Job openings for nurses, pharmacists, radiology technologists and other jobs in health care are near historic lows, according to a report released Thursday by the Wisconsin Hospital Association.
The number of openings four or five years ago ran into the double digits.
"The employment picture has changed," said Judith Warmuth, vice president-workforce at the Wisconsin Hospital Association.
The slow economic recovery and high unemployment rate had a part in this. But schools throughout the state responded to the nursing shortage by significantly expanding their programs.
"The university and technical schools have stepped up to the plate," Warmuth said.
The University of Wisconsin-Milwaukee doubled the size of its undergraduate nursing program at the height of shortage in the last decade. The university graduated 100 nurses from its undergraduate program and 50 from its graduate programs last month.
"Our graduates are getting jobs," said Sally Lundeen, dean of the College of Nursing. "But they may not be getting their dream job."
She remembers when new graduates would receive signing bonuses in exchange for a multi-year commitment.
"That was at the height of the shortage," Lundeen said. "We are not seeing that now."
Columbia St. Mary's Health System stopped offering signing bonuses about two years ago, said Cheryl Hill, vice president of human resources.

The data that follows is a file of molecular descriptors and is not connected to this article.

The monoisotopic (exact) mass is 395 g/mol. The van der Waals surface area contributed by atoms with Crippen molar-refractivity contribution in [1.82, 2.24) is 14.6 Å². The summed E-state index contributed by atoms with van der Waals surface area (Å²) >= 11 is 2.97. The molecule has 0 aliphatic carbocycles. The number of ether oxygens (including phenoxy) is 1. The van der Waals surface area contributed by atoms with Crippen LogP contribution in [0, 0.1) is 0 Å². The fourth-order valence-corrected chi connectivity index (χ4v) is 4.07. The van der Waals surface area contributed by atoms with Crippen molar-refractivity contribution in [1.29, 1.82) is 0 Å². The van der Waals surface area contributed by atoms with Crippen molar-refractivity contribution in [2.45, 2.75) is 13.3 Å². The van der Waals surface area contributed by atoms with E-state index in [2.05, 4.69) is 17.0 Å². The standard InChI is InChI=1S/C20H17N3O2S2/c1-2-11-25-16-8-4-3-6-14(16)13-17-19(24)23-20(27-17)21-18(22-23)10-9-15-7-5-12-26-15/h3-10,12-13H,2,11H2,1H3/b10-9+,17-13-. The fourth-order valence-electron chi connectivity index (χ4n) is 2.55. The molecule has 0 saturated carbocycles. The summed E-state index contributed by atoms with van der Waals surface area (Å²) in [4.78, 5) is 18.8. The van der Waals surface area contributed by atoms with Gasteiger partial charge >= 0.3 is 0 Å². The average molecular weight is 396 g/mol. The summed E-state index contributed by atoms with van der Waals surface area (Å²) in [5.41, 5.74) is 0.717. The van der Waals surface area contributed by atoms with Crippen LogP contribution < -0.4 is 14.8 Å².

The health system, which employs about 1,200 nurses, currently has 12 openings.
Ten years ago, health systems were recruiting nurses from countries such as India and the Philippines.
The Wisconsin Hospital Association report is based on information gathered in October 2011 and is just on hospital jobs.
The labor market's response to the shortage of nurses and other professionals isn't surprising: Jobs in health care generally pay better than those in the overall economy, provide better benefits, offer more job security and allow for more flexibility, such as working part time.
"And I would add one more thing: It is a rewarding job," said Warmuth of the hospital association.
The report notes that many of the people in health care are nearing retirement. And job openings for physical therapists and occupational therapists as well as for certified nursing assistants still are above 5%.
The report also found that hiring for nurse practitioners, nurse anesthetists and physician assistants has soared in the past decade.
Hospitals employed 1,096 nurse practitioners, including those employed part time or as consultants and contractors, in 2011 compared with 709 in 2009.
They also employed 416 physician assistants, up from 329 in 2009, and 274 nurse anesthetists, up from 198 in 2009, according to the report.
Wisconsin has about 4,000 nurse practitioners and about 2,100 physician assistants.
Distributed by MCT Information Services
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